In September, New York University Medical Center will become the first medical facility in the country to offer Ashkenazic Jewish couples tests for 16 inheritable genetic diseases, an expansion from the nine tests it offered until a year ago. Welcomed by some in the medical community as an advance in patient care, the move is prompting others to ask whether patients are equipped to make the proper choices, and whether funds for screening for some of the rarer diseases may not be better allocated elsewhere.
“We decided to add the tests, because they are available and when we ask our patients they indicate that they want more testing,” said Dr. Harry Ostrer, director of NYU’s Human Genetics Program, the department that performs the screening.
Across the country there are a handful of sites and commercial labs that offer tests for genetic disorders that are overrepresented among Ashkenazic Jews. To date, they offer anywhere from four to 11 tests for disorders that include such severely debilitating and fatal diseases as Tay-Sachs, Canavan and familial dysautonomia.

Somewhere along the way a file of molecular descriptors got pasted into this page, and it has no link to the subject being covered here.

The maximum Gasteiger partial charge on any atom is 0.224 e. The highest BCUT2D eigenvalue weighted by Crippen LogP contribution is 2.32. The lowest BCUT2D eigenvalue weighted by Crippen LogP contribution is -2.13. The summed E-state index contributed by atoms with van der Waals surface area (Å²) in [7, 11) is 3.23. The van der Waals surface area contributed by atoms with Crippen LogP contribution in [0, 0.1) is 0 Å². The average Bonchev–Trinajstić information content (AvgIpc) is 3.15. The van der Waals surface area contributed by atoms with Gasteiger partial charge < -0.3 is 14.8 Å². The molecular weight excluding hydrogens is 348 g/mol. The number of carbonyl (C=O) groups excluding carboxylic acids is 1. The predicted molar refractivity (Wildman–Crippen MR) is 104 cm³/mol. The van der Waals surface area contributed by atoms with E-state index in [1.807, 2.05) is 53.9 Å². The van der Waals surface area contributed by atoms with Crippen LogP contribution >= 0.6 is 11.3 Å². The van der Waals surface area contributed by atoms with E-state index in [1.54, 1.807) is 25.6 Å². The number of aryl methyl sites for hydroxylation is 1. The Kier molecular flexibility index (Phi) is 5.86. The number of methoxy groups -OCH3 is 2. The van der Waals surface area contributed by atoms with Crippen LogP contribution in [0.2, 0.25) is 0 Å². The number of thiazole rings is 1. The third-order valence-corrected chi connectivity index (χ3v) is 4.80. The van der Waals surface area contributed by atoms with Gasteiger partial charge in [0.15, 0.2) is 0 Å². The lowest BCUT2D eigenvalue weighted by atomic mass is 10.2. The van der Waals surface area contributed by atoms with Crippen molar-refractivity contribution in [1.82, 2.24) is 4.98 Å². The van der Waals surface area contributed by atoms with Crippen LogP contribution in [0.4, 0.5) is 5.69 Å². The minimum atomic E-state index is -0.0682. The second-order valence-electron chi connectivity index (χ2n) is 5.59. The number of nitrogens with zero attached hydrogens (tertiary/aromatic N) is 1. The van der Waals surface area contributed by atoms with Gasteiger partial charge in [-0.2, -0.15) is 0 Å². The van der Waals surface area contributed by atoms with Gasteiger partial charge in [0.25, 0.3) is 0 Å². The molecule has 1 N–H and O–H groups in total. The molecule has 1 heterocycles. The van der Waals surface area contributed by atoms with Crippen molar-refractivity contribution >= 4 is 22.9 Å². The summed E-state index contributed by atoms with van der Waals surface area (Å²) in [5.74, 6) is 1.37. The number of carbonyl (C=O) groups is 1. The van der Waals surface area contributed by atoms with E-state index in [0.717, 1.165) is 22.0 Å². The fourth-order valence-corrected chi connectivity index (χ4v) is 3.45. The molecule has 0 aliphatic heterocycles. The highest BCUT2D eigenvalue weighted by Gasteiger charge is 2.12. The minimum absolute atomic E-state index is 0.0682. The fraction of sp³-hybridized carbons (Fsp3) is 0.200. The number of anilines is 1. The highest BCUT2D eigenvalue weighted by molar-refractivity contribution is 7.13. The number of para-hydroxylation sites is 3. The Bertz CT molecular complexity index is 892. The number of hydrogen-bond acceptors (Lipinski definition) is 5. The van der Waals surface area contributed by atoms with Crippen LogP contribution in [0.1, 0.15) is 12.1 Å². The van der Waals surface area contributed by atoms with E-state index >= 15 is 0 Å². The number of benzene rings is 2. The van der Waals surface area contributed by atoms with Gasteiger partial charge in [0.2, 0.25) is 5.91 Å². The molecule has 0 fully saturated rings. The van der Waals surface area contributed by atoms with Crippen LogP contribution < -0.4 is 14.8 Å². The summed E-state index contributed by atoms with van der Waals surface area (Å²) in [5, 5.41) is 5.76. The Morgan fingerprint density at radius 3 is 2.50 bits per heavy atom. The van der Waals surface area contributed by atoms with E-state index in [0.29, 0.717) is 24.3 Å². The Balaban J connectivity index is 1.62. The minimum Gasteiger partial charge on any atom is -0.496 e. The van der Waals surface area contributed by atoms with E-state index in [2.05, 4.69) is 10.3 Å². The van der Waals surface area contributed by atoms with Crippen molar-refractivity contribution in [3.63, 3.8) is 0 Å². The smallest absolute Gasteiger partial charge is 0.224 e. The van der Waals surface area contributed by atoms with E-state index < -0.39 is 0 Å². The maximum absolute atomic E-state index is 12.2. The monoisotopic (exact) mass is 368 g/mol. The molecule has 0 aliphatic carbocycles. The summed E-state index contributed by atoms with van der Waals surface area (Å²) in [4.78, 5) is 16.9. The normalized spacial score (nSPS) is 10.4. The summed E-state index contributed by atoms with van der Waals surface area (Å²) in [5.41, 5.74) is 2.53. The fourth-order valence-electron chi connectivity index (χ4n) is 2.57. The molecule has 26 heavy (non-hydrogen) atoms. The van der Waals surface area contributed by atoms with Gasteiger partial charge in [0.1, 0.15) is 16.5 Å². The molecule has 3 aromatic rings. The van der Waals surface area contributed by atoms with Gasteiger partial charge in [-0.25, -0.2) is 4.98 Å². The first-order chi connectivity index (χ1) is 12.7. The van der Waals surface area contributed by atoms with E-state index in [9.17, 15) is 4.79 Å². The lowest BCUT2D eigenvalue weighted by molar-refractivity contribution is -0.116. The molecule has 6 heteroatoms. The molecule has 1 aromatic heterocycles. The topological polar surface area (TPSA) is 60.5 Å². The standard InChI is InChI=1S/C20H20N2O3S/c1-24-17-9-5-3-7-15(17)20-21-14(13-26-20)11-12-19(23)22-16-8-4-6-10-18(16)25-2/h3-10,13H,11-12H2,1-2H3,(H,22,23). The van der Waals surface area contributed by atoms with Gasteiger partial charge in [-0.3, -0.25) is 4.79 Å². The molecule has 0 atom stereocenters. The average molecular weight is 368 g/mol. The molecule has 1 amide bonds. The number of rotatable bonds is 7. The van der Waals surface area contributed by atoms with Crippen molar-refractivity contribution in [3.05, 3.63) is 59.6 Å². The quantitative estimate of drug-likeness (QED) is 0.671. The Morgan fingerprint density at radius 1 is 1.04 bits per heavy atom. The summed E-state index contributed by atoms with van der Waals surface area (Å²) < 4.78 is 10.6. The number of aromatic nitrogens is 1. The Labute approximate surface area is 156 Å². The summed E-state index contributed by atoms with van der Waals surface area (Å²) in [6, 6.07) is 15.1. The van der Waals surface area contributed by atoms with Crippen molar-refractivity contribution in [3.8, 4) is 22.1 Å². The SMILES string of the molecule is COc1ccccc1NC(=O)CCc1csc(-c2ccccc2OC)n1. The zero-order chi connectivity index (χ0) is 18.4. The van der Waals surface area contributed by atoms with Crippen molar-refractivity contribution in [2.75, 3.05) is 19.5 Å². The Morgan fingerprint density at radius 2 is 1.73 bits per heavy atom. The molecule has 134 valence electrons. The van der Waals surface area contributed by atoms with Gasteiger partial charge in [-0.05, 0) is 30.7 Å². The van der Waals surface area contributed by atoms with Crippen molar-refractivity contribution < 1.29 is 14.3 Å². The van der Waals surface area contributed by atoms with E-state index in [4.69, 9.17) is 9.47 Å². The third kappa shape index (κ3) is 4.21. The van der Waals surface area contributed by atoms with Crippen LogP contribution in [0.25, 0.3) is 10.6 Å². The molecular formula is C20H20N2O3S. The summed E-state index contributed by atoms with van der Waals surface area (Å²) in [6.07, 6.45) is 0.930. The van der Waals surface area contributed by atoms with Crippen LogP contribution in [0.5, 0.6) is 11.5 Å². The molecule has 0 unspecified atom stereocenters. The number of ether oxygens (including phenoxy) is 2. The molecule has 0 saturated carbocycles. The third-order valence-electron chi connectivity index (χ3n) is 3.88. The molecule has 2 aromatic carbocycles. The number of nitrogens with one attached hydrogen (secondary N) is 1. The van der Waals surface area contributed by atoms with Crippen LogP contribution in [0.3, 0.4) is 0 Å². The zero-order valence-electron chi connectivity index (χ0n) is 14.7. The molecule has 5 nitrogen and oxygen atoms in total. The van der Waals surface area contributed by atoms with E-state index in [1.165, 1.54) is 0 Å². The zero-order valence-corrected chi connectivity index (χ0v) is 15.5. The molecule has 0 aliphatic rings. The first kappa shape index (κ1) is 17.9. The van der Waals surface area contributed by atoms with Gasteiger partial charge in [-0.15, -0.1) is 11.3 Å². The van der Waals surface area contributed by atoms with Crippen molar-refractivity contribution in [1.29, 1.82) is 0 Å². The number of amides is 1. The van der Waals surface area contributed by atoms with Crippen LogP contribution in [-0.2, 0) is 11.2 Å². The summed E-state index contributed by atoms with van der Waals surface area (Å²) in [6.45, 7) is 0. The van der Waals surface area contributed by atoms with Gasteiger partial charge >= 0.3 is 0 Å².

When NYU first began expanding its panel of nine in September 2004, it added tests for Fragile X syndrome, a disorder that causes mild to severe mental impairment. Then, early this year, screening was added for glycogen storage disease, or GSD, a disorder in which the body is unable to break down stored sugars, causing blood sugar to drop to dangerously low levels. Five more tests are being added over the course of the summer.
“Whatever testing is being done, it is crucial that patients get the information on the diseases they are being tested for, so they can make an informed decision on whether they want to be tested,” stressed Kelly Ormond, president of the National Society of Genetic Counselors. Her concern was echoed by other medical professionals, some of whom seemed surprised by the new tests NYU is adding.
Dr. Adele Schneider, director of the Victor Center for Jewish Genetic Diseases at the Albert Einstein Medical Center in Philadelphia, one of the few centers in the country dedicated to both screening and community education, added that obstetricians may not be familiar with the diseases for which they are screening patients.
“I have no problem with testing people,” she said, but “patients should know what they are being tested for. I don’t agree with simply checking off a panel of some 20 diseases when people don’t understand what tests are being done and the implications of a positive result. Genetic counseling is very important.”